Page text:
By providing your Akita with mental stimulation and enrichment, you can help prevent boredom and potentially destructive behaviors. The cost of these activities can vary depending on the specific option you choose and your location, but there are many affordable options available.

Black faced Akita lying down
For peace of mind, set aside an emergency pet fund to cover the surprise expenses

Other Akita ‘household’ costs

Owning an Akita can bring loads of joy, but bear in mind that this large breed may also feature a few extra paw-sibilities when it comes to your wallet. Prevent odors with occasional lapses around $20 for pet deodorizer spray, and don’t forget the costs related to any repair work on carpets and furniture should unruly puppy behavior cause damage!

Additional expenses to take into consideration

Owning a dog is an adventure that comes with some unexpected costs. When you travel, boarding your dog can cost $40 – $80 per day or more. It never hurts to set aside money for unforeseeable hiccups, like when your Akita decides it’s time for new furniture or some interior renovations!

Unless you are flush with cash, we always recommend setting aside an emergency pet fund to cover the surprise expenses.

Tips for owning an Akita on a budget

Give your Akita the care it deserves without breaking your budget! You don’t need to spend a lot of money to care for your Akita. If you’re looking for ways to save money while still providing your furry friend with the care they need, here are some tips:

  • Buy in bulk: Purchasing pet supplies like food, toys, and grooming products in bulk can save you money in the long run. Look for deals at pet stores or online retailers, and consider joining a subscription service for regularly used items like food or flea medication.
  • Groom at home: Professional grooming can be expensive, but many aspects of grooming, such as brushing or nail trimming, can be done at home with the right tools and a little practice. Invest in quality grooming supplies and watch tutorials online to learn the basics.
  • Cook your own dog food: Homemade dog food can be healthier and less expensive than store-bought options. Look for recipes that include nutritious ingredients like lean protein, vegetables, and whole grains, and talk to your vet to ensure your dog’s nutritional needs are being met.
  • Take advantage of free services: Many pet stores and clinics offer free or low-cost services like pet adoption events, vaccination clinics, or obedience classes. Check your local listings and take advantage of these opportunities to save money while caring for your dog.
  • Consider pet insurance: While it may seem like an additional expense, pet insurance can save you thousands of dollars in unexpected medical costs. Look for a policy that covers preventive care, emergency services, and pre-existing conditions, and compare prices and coverage levels from multiple providers.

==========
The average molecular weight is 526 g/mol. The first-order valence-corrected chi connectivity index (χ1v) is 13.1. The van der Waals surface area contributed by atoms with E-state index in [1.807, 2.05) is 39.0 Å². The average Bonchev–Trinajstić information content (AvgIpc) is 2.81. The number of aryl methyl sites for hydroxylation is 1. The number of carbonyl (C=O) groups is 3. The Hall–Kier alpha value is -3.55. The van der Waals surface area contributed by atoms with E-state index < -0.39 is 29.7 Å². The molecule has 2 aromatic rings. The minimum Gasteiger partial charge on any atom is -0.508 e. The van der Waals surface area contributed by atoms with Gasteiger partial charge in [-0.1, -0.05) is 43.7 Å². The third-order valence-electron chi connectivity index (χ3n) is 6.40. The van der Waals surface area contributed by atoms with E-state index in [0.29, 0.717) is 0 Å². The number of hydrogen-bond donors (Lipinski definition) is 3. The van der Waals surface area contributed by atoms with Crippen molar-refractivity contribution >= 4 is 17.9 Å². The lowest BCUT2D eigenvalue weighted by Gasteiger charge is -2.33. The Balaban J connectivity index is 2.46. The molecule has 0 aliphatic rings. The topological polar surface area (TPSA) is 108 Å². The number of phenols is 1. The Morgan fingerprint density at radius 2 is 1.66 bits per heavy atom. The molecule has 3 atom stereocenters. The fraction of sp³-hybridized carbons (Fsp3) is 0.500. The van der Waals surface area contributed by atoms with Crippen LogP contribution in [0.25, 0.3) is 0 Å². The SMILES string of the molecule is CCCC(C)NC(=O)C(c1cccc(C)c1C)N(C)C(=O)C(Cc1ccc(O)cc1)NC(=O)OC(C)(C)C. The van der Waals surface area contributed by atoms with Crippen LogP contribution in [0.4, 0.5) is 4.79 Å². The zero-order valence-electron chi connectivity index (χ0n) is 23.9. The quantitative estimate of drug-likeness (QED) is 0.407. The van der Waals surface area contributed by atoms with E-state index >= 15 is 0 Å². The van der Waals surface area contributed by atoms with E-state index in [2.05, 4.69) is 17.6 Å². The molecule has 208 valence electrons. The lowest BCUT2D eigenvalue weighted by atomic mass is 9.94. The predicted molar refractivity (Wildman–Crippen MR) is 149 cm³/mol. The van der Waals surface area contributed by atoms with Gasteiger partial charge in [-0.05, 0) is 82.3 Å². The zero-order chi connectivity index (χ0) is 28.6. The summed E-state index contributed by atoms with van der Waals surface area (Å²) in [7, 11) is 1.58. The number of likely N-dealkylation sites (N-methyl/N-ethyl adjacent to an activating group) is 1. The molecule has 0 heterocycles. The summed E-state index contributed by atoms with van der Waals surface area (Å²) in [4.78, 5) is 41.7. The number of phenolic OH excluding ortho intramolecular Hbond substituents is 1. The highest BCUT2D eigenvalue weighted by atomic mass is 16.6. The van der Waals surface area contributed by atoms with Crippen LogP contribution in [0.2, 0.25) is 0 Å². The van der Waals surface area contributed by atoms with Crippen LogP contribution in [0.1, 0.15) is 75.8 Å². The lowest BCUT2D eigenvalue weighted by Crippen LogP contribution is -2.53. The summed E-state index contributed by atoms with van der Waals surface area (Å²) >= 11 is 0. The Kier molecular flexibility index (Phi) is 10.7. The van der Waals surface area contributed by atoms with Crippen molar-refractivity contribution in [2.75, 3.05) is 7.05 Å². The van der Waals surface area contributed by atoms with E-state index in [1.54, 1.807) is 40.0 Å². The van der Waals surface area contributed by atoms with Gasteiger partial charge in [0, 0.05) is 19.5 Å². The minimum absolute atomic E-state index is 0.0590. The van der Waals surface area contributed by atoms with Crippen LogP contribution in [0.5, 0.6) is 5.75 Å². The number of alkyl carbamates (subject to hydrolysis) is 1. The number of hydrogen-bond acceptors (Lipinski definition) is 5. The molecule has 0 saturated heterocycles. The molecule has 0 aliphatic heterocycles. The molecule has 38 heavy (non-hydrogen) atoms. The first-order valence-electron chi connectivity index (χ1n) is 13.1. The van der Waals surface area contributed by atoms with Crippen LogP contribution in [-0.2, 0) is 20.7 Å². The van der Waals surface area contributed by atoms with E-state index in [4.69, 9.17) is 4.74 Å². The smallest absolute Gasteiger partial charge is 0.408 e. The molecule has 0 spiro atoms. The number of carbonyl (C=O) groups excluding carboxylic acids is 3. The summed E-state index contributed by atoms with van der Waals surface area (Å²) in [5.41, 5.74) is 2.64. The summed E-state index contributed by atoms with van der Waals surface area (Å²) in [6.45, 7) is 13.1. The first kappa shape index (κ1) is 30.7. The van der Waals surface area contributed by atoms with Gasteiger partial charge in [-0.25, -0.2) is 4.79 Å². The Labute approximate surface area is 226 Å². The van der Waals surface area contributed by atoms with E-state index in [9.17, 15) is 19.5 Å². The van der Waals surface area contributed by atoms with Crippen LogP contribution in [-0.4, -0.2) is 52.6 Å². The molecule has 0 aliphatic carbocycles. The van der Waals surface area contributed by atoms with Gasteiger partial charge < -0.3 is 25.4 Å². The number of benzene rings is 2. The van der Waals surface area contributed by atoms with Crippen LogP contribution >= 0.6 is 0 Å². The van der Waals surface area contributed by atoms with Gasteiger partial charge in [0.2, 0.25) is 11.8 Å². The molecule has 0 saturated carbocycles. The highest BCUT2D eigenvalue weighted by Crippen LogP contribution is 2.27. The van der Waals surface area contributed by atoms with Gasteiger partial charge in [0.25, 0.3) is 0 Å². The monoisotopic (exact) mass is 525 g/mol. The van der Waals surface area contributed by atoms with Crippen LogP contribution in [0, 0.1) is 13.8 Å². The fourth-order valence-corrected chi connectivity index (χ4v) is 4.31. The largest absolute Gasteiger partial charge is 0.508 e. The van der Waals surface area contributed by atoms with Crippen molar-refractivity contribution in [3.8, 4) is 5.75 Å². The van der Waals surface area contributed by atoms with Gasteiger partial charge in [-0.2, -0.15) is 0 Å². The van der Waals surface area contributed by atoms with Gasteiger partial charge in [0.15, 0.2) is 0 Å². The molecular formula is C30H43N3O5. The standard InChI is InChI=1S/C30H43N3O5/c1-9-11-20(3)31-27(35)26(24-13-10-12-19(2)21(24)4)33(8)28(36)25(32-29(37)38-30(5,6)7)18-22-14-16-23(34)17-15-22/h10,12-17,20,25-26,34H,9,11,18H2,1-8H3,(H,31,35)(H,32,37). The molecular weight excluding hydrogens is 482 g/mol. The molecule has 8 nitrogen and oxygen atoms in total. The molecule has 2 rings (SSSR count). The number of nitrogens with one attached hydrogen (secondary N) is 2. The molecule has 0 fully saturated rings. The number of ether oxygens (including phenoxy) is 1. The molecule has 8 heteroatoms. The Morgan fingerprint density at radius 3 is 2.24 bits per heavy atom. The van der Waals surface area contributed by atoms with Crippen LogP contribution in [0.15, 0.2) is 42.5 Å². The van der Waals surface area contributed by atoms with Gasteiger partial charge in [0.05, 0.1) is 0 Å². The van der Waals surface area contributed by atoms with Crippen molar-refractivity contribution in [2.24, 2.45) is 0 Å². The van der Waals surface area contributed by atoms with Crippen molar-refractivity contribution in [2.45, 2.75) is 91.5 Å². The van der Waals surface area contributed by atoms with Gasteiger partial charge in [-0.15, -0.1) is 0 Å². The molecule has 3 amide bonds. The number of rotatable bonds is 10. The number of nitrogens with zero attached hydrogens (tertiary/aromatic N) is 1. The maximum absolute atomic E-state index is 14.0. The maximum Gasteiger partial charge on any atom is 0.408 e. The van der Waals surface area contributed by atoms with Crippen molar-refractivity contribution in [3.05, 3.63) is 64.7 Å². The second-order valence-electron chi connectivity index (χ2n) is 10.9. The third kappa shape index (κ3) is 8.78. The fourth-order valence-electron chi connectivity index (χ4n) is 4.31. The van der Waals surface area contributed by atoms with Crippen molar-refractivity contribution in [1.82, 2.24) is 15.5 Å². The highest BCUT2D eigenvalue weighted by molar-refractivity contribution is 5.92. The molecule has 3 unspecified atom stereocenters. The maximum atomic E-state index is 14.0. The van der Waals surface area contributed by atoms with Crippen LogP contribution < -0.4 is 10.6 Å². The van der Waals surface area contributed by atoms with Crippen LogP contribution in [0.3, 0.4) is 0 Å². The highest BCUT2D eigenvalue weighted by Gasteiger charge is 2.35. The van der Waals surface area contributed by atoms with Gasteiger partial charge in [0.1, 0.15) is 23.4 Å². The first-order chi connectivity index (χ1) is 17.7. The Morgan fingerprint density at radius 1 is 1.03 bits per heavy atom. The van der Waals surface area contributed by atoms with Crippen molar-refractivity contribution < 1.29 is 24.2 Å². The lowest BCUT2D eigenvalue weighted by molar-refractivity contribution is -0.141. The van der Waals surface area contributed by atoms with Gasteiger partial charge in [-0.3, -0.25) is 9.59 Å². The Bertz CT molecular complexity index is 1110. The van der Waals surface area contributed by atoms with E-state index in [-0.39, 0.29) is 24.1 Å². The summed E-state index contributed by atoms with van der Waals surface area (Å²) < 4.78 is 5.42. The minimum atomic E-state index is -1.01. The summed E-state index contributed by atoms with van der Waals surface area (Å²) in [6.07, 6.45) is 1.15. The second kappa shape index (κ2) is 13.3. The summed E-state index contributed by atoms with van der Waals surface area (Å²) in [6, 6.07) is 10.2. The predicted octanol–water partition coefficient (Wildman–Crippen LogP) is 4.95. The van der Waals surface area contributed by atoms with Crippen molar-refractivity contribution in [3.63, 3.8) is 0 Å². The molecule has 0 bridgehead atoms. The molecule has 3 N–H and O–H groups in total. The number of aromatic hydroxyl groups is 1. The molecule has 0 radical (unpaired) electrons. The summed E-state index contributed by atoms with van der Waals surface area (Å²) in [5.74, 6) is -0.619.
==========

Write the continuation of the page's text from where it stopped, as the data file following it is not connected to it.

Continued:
• DIY home repairs: If your dog damages furniture, carpeting, or other household items, consider repairing or replacing them yourself instead of hiring a professional. Simple repairs like patching holes or replacing upholstery can save you money and extend the life of your belongings.
  • Self-train your dog: A well-trained dog is not only more well-behaved but also less likely to cause damage or require costly medical care. Invest in a book on training. There are many TV shows and Youtube videos that show you how to teach your dog basic commands, obedience, and socialization skills.
  • Avoid kennel fees: Ask a trusted relative to keep an eye on Fluffy while you’re away – saving those expensive boarding fees in the process.

By following these tips, you can save money while still providing your dog with the care and attention they need to thrive. Remember to prioritize your dog’s health and happiness while also being mindful of your budget.

Akita puppy running in grass
The AKC Marketplace exclusively lists 100% AKC puppies from AKC-Registered litters

The price of puppy parenthood

Akitas are an amazing pet choice for those looking to bring companionship into their life. They can provide years of loyalty, friendship, and unconditional love with a lifespan ranging from 10-14 years!

The Akita is an expensive dog breed to own. It’s important to consider the financial commitment that comes along when owning one of these loving pups, but it will be totally worth it in the end – you won’t regret your decision!

Jen Serrano

Hi, my name is Jen and I've been a So-Cal girl my whole life. Growing up my family rescued dogs from organizations dealing with abused animals and dogs who have been used for testing in laboratories. I couldn’t imagine my life without my puppies! I currently have a rescue named Willow who is so energetic and loving despite her unknown past. After studying Behavioral Health at USC, I am currently working toward a degree in Organizational Leadership Management. I love producing social media content and writing about everything glitz, glamor, and especially if it involves a celebrity.

Hi, my name is Jen and I've been a So-Cal girl my whole life. Growing up my family rescued dogs from organizations dealing with abused animals and dogs who have been used for testing in laboratories. I couldn’t imagine my life without my puppies! I…